When you get down to it, however, isn't our notion of a happy life little more than a flimsy historical construct anyway? As New School philosopher Jennifer Michael Hecht writes in her recent book The Happiness Myth, the reward for all our cognitive behaviour therapy and vigilant impulse control is an illusion, one that shifts like sand in the winds of time.
"We think of our version of a happy life as more like physics than like pop songs," she writes. "We expect the people of the next century to agree with our basic tenets - for instance, that broccoli is good for a happy life and that opium is bad - but they will not. Our rules for living are more like the history of pop songs. They make weird sense only to the people of each given time period. They aren't true."
Even if it was made up of fixed, measurable ingredients, there is a strong argument to suggest that this thing called happiness may not be the holy grail of human experience we once thought it was.
According to the New Scientist, countries that report the highest levels of happiness - such as the United States - also tend to have the highest levels of suicide and depression.
And researchers at the University of Toronto recently found that while happy people are more creative, they have difficulty focusing on simple tasks and ignoring distractions.
Perhaps our obsession with cheer is rooted in a sense of entitlement. Only a half-century ago, the question "Are you happy?" would have seemed ridiculously self-indulgent.
As Steve Salerno, the author of Sham: How the Self-Help Movement Made America Helpless, told me in an interview, "I once asked my father if he was happy, and you know what he said? 'A man doesn't have time to ask himself that question.' "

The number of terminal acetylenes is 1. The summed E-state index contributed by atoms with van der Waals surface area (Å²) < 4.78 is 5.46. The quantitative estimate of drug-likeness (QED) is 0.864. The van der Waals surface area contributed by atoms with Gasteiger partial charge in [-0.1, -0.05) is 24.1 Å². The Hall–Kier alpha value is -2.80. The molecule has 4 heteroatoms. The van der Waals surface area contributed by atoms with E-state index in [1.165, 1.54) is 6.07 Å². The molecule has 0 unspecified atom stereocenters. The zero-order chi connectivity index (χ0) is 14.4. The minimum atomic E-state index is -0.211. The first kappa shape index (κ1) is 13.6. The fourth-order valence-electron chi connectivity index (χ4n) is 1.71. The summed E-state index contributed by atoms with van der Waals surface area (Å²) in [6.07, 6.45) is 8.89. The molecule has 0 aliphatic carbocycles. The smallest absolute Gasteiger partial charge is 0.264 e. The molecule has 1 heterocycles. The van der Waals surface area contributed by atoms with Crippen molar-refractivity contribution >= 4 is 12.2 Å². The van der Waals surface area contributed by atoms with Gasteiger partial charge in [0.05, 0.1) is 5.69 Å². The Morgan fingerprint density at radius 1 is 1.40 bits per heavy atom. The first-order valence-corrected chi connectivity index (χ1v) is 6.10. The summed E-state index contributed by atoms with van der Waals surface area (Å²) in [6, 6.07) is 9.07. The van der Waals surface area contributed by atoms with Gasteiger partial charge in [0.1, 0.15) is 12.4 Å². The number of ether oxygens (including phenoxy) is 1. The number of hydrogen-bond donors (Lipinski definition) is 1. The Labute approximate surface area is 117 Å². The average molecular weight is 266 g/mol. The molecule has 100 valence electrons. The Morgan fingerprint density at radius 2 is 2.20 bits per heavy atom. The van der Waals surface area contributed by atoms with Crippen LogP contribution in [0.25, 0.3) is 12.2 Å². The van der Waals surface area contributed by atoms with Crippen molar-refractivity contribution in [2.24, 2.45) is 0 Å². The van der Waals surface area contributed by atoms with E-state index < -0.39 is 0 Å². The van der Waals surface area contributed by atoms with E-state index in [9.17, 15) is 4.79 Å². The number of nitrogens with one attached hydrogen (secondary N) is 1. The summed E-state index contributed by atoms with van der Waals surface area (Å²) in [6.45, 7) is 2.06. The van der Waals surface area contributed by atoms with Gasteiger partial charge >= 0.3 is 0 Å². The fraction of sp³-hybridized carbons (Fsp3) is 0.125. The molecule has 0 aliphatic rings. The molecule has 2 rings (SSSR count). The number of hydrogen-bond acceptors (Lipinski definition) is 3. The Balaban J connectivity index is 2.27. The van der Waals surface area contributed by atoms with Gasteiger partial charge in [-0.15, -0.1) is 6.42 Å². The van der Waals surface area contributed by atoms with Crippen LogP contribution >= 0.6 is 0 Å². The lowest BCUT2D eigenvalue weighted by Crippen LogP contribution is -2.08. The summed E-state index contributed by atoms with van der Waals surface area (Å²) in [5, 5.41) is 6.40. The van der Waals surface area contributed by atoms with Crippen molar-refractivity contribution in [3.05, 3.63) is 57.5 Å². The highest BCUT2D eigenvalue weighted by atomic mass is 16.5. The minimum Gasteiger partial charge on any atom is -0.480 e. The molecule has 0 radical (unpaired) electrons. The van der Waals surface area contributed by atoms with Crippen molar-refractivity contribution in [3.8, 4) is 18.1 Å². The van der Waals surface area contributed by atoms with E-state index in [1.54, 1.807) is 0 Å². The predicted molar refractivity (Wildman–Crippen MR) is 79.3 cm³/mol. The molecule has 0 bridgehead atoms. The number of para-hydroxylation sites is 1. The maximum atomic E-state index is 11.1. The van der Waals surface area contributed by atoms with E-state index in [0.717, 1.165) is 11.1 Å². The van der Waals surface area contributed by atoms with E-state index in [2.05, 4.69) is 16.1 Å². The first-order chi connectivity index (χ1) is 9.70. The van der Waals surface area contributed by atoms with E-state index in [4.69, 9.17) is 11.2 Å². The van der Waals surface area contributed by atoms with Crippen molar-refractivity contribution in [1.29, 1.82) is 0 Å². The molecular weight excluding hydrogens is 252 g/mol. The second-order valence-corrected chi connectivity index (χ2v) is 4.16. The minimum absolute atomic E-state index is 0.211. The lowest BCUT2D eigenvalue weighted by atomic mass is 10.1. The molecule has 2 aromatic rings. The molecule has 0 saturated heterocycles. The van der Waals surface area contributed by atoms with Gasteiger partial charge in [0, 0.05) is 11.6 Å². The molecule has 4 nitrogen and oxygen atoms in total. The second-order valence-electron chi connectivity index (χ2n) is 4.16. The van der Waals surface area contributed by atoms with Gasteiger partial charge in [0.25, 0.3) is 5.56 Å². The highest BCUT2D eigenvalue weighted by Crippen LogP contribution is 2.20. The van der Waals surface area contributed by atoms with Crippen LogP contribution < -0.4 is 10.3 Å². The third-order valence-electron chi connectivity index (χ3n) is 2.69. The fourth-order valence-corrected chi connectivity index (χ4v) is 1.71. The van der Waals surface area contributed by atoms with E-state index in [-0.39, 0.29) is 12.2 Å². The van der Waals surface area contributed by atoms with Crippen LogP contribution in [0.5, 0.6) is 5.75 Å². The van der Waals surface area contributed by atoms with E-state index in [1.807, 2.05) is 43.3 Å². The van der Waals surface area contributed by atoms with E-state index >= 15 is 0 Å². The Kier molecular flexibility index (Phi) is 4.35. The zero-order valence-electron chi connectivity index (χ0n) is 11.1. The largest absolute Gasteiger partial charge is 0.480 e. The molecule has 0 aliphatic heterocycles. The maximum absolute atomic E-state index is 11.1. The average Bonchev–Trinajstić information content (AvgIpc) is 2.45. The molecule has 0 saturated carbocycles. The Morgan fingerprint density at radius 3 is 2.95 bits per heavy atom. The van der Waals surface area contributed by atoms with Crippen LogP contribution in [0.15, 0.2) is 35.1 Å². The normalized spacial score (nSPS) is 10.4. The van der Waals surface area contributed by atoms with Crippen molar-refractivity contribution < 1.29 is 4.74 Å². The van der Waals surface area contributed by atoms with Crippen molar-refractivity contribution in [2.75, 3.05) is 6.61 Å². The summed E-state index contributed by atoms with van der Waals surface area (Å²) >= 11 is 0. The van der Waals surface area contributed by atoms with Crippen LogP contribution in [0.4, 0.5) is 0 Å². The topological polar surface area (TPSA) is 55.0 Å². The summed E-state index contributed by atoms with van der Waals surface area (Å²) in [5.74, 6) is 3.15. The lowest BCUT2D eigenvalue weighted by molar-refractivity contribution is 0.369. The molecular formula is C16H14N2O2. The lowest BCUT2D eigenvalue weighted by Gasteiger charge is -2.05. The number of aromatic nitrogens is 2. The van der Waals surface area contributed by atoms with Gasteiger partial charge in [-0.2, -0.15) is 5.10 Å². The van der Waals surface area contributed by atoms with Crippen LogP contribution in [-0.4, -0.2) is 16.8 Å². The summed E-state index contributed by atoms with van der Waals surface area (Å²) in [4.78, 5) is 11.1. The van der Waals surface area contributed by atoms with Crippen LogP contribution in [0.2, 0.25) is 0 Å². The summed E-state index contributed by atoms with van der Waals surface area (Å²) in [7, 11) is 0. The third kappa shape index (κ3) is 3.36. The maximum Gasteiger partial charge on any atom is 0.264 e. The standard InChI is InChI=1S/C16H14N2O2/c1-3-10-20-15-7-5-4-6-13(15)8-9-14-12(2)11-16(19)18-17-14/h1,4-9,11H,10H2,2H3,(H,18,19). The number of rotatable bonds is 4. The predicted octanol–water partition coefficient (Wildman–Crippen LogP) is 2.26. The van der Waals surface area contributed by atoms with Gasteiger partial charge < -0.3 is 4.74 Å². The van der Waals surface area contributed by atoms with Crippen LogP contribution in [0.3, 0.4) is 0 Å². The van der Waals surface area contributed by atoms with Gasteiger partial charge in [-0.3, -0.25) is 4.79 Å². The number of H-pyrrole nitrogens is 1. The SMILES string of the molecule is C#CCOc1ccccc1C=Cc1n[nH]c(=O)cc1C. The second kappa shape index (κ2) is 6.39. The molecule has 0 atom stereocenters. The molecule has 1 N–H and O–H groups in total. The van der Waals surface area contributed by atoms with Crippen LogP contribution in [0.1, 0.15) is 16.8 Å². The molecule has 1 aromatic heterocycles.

How times have changed. In the past, Ms. Hecht explains, people thought it was quite normal "to feel bad a lot of the time, and to break out and celebrate occasionally." Now, we expect, and are expected to be, happy all the time - a state of being as arbitrary and wrong-headed as many of the ways we go about attempting to create it.
Which brings us back to Freud's idea that maybe we were never meant to be perfectly happy in the first place.
As he writes in Civilization and Its Discontents, happiness is "from its nature only possible as an episodic phenomenon. When any situation that is desired by the pleasure principle is prolonged, it only produces a feeling of mild contentment. We are so made that we can derive intense enjoyment only from a contrast and very little from a state of things."
In other words, happiness, as a state of being, is fleeting at best. As humans, a restless contentment is probably the best we can hope for. A benign acceptance of life as it is, rather than an optimistic yearning for endless bliss.
"If we define happiness correctly, it has ups and downs built into it," Ms. Hecht says. "Just as we can't talk about a flat roller coaster, who would want a life of constant orgasm?"
Leah McLaren is a feature writer and columnist with The Globe and Mail.